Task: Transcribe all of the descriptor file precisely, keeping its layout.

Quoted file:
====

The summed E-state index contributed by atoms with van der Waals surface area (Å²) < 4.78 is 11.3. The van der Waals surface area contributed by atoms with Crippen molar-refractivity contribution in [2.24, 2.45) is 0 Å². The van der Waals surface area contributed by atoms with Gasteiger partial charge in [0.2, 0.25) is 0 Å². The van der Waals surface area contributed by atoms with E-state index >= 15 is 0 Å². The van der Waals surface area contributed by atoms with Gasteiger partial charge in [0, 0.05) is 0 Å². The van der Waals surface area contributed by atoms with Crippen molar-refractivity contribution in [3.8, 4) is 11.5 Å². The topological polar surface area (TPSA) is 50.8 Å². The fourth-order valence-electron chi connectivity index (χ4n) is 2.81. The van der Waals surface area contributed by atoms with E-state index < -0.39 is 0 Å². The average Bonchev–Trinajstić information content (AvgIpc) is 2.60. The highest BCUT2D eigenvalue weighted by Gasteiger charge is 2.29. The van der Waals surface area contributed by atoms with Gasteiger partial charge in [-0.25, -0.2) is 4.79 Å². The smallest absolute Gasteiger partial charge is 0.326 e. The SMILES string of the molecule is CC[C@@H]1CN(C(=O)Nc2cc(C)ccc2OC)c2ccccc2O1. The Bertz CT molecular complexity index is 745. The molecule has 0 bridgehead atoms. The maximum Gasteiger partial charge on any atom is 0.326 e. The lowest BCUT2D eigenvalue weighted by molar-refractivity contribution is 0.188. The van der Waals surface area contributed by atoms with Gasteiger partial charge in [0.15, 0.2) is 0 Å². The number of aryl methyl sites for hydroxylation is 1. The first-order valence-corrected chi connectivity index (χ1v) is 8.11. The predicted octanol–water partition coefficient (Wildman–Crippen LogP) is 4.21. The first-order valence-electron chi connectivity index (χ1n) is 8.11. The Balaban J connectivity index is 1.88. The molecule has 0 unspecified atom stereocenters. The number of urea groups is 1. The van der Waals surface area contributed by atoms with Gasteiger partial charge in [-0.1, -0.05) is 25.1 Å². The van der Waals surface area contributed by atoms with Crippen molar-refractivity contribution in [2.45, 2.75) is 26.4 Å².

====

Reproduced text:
The summed E-state index contributed by atoms with van der Waals surface area (Å²) < 4.78 is 11.3. The van der Waals surface area contributed by atoms with Crippen molar-refractivity contribution in [2.24, 2.45) is 0 Å². The van der Waals surface area contributed by atoms with Gasteiger partial charge in [0.2, 0.25) is 0 Å². The van der Waals surface area contributed by atoms with E-state index >= 15 is 0 Å². The van der Waals surface area contributed by atoms with Gasteiger partial charge in [0, 0.05) is 0 Å². The van der Waals surface area contributed by atoms with Crippen molar-refractivity contribution in [3.8, 4) is 11.5 Å². The topological polar surface area (TPSA) is 50.8 Å². The fourth-order valence-electron chi connectivity index (χ4n) is 2.81. The van der Waals surface area contributed by atoms with E-state index < -0.39 is 0 Å². The average Bonchev–Trinajstić information content (AvgIpc) is 2.60. The highest BCUT2D eigenvalue weighted by Gasteiger charge is 2.29. The van der Waals surface area contributed by atoms with Gasteiger partial charge in [-0.25, -0.2) is 4.79 Å². The smallest absolute Gasteiger partial charge is 0.326 e. The SMILES string of the molecule is CC[C@@H]1CN(C(=O)Nc2cc(C)ccc2OC)c2ccccc2O1. The Bertz CT molecular complexity index is 745. The molecule has 0 bridgehead atoms. The maximum Gasteiger partial charge on any atom is 0.326 e. The lowest BCUT2D eigenvalue weighted by molar-refractivity contribution is 0.188. The van der Waals surface area contributed by atoms with Gasteiger partial charge in [0.15, 0.2) is 0 Å². The number of aryl methyl sites for hydroxylation is 1. The first-order valence-corrected chi connectivity index (χ1v) is 8.11. The predicted octanol–water partition coefficient (Wildman–Crippen LogP) is 4.21. The first-order valence-electron chi connectivity index (χ1n) is 8.11. The Balaban J connectivity index is 1.88. The molecule has 0 unspecified atom stereocenters. The number of urea groups is 1. The van der Waals surface area contributed by atoms with Gasteiger partial charge in [-0.1, -0.05) is 25.1 Å². The van der Waals surface area contributed by atoms with Crippen molar-refractivity contribution in [2.45, 2.75) is 26.4 Å².